Do College Expectations Mediate the Effects of Parental College Savings On Four-Year College Attendance Among Hispanic Youth?
College education is seen as a necessary step toward upward social and economic mobility. A more educated work force also enhances the productive capacity of the economy. However, Hispanics have the lowest rate of college attendance among all major racial/ethnic groups. Compounding the problem, Hispanic youth enroll disproportionately in two-year colleges, as opposed to four-year colleges.
Since expectations influence current behavior as well as the achievement of future goals, Hispanics’ low college expectations appear to be implicated in their low college attendance. Studies show that college savings have not only financial but also psychological effects on college attendance. However, the impact of college savings on Hispanic youth’s four-year college attendance, as well as the psychological mechanisms at play between the two, has not yet been fully explored. Furthermore, the role of schools in college attendance has been largely ignored in previous studies.
The main purpose of this study is to identify the role of parental college savings in increasing four-year college attendance among Hispanic youth. We tested whether both parents and their children’s college expectations mediate the effect of college savings on four-year college enrollment. The moderating effect of school characteristics on the association between college savings and college attendance was also examined.
We analyzed a sample of 2,750 Hispanic youth from the Education Longitudinal Study of 2002/2006. The ELS data set is multi-level: schools were the first-stage unit of selection, with 10th graders randomly selected within schools. Since students were not independent of schools, and since the outcome variable was binary, a two-level HGLM was estimated. The outcome variable was coded as 1 (4-year college attendance) or 0 (less than 4-year college). By using HGLM, we examined the moderating effects of school factors on the relationship between college savings and college attendance. To test the mediating effects of college expectations, the Baron and Kenney method was utilized. A multiple imputation approach was applied to deal with missing data.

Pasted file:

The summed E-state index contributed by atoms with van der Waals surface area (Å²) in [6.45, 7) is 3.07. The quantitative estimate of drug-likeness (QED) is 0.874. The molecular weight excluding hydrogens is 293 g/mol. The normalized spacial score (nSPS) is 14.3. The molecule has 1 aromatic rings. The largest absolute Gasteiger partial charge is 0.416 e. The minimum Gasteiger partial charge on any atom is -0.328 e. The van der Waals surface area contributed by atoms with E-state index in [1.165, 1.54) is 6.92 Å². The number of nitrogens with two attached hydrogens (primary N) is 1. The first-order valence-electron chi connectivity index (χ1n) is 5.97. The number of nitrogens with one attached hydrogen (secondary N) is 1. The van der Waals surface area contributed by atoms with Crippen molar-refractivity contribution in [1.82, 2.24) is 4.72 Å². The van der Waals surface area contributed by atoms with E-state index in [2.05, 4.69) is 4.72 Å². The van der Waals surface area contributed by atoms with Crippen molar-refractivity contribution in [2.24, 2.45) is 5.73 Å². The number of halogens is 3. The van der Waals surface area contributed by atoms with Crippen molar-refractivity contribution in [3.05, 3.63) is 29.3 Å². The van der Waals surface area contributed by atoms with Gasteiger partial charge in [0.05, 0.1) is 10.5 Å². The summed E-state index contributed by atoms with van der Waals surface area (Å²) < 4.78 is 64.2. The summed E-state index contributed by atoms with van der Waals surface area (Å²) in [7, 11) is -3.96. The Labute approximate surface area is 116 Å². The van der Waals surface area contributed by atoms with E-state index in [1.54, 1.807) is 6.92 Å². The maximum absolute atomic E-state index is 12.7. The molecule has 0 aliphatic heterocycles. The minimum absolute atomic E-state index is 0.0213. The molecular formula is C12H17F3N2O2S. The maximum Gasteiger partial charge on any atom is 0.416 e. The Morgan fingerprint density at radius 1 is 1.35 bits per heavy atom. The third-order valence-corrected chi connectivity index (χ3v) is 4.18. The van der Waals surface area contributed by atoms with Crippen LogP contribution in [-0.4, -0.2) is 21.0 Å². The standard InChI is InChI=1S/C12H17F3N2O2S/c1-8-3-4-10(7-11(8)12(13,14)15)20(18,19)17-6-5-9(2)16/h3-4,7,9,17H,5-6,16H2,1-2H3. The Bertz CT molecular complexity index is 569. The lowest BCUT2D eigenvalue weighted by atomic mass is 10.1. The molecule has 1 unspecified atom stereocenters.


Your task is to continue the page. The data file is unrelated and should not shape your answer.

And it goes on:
Findings show that Hispanic youth who have college savings are 1.5 times more likely to attend a 4-year college than otherwise similar youth without savings. Moreover, the association between college savings and attendance is significantly mediated by college expectations. Lastly, we found that school characteristics do not moderate the effect of the relationship between savings and college attendance.
A structured savings program, Child Development Accounts (CDAs), has been proposed as a promising asset-building and financial aid approach. Findings of this study suggest that CDAs can help Hispanic youth and parents accumulate savings for higher education, which may be effective strategies for enhancing their expectations and for achieving their educational goals, ultimately, for a better future.